safeguard is applied notwithstanding that the person is news reporters and/or media and videotaped
not yet arrested or under detention at the time. confessions
However, Fr. Bernas has qualified this statement by
saying that jurisprudence under the 1987 Constitution Confessions given in response to a question by news
has consistently held, following the stricter view, that the reporters, not policemen, are admissible. Where the
rights begin to be available only when the person is suspect gave spontaneous answers to a televised
already in custody (People v. Ting Lan Uy, G.R. No. interview by several press reporters, his answers are
157399, Nov. 17, 2005). deemed to be voluntary and are admissible.

Furthermore, in the case of People v. Reyes, G.R. No. Videotaped confessions are admissible, where it is
178300, Mar. 17, 2009, the court held that: “The mantle of shown that the accused unburdened his guilt willingly,
protection afforded by the above-quoted provision openly and publicly in the presence of the newsmen.
covers the period from the time a person is taken into Such confessions do not form part of confessions in
custody for the investigation of his possible participation custodial investigations as it was not given to policemen
in the commission of a crime from the time he was but to media in attempt to solicit sympathy and
singled out as a suspect in the commission of the offense forgiveness from the public.
although not yet in custody.
However, due to inherent danger of these videotaped
Infraction of the rights of an accused during custodial confessions, they must be accepted with extreme
investigation or the so-called Miranda Rights render caution. They should be presumed involuntary, as there
inadmissible only the extrajudicial confession or may be connivance between the police and media men
admission made during such investigation. "The (People v. Endino, G.R. No. 133026, Feb. 20, 2001).
admissibility of other evidence, provided they are
relevant to the issue and is not otherwise excluded by NOTE: What the Constitution bars is the compulsory
law or rules, is not affected even if obtained or taken in disclosure of the incriminating facts or confessions. The
the course of custodial investigation." (Ho Wai Pang v. rights under Sec. 12 are guarantees to preclude the
People, G.R. No. 176229, Oct. 19, 2011) slightest use of coercion by the State, and not to prevent
the suspect from freely and voluntarily telling the truth.
Unavailability of Miranda Rights (People v. Andan, G.R. No. 116437, Mar. 3, 1997)

1. During a police line-up, unless admissions or Fruit of the poisonous tree doctrine
confessions are being elicited from the suspect
(Gamboa v. Cruz, G.R. No. L-56291, June 27, Once the primary source (the tree) is shown to have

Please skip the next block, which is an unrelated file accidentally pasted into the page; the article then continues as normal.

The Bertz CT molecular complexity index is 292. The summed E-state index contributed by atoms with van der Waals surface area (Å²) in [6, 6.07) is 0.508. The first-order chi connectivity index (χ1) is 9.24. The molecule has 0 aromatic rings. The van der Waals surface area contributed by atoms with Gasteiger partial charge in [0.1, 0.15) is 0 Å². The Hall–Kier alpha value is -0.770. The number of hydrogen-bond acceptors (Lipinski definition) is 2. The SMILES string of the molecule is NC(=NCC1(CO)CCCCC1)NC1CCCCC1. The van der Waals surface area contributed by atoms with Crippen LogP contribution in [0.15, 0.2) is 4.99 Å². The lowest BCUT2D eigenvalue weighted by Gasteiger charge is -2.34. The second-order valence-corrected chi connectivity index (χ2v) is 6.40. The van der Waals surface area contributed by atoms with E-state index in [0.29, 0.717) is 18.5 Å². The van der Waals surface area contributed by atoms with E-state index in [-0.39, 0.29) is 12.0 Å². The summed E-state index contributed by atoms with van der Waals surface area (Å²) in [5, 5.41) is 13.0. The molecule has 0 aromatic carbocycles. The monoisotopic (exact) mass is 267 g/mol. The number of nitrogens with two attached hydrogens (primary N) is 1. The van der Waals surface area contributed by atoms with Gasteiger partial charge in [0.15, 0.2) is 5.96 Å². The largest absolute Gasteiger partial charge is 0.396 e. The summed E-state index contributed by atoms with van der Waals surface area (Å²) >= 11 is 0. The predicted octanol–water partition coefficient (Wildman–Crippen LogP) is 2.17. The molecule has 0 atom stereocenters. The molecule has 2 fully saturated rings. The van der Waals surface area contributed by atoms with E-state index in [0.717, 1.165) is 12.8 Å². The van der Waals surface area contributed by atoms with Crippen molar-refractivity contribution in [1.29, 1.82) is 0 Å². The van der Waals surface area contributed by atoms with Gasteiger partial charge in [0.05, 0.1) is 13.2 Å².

1988). been unlawfully obtained, any secondary or derivative
2. During administrative investigations evidence (the fruit) derived from it is also inadmissible.
(Sebastian, Jr. v Garchitorena, G.R. No 114028).
3. Confessions made by an accused at the time he NOTE: The rule is based on the principle that evidence
voluntarily surrendered to the police or outside illegally obtained by the State should not be used to gain
the context of a formal investigation; (People v other evidence, because the originally illegally obtained
Baloloy, G.R. No 140740, April 12, 2002) and evidence taints all evidence subsequently obtained.
4. Statements made to a private person (People v
Tawat, G.R. No 62871, May 25, 1985). ---
5. Forensic investigation is not tantamount to Q: Ian Loy is in police custody. Bothered and
custodial investigation, therefore Miranda remorseful, he spontaneously admitted guilt and
rights is not applicable. (People v. Tranca, 235 that he is the one who killed Dr. Neil. Is his
SCRA 455, 1994) confession admissible?


Rights that may be waived


A: YES. Ian Loy’s statement is a spontaneous statement.
It was not elicited through questioning by the RIGHTS OF THE ACCUSED
authorities. (People v. Cabiles, G.R. No. 112035, Jan. 16,
--- 1. Due process
--- 2. Be presumed innocent
Q: Mayor Pineda arrived and proceeded to the 3. Be heard by himself and counsel
investigation room. Upon seeing the mayor, 4. Be informed of the nature and cause of the
appellant Flores approached him and whispered a accusation against him
request to talk privately. The mayor led appellant to 5. A speedy, impartial and public trial
the office of the Chief of Police and there, Flores 6. Meet the witnesses face to face
broke down and said "Mayor, patawarin mo ako! I 7. Have compulsory process to secure the attendance
will tell you the truth. I am the one who killed of witnesses and production of evidence on his
Villaroman." The mayor opened the door of the room behalf
to let the public and media representatives witness 8. Against double jeopardy
the confession. The mayor first asked for a lawyer to 9. Bail
assist appellant but since no lawyer was available
she ordered the proceedings photographed and CRIMINAL DUE PROCESS
videotaped. In the presence of the mayor, the police,
representatives of the media and appellant's own Requisites of criminal due process (NO-CPJ)
wife and son, appellant confessed his guilt. His
confession was captured on videotape and covered 1. Accused is heard by a Court of competent
by the media nationwide. Did such uncounseled jurisdiction
confession violate the suspect’s constitutional 2. Accused is proceeded against under the orderly
rights? Processes of law
3. Accused is given Notice and Opportunity to be
A: NO. A confession given to the mayor may be admitted heard
in evidence if such confession by the suspect was given 4. Judgment must be rendered after lawful
to the mayor as a confidant and not as a law enforcement hearing
officer. In such a case, the uncounseled confession did
not violate the suspect’s constitutional rights. What the NOTE: This is also applicable not only to criminal cases,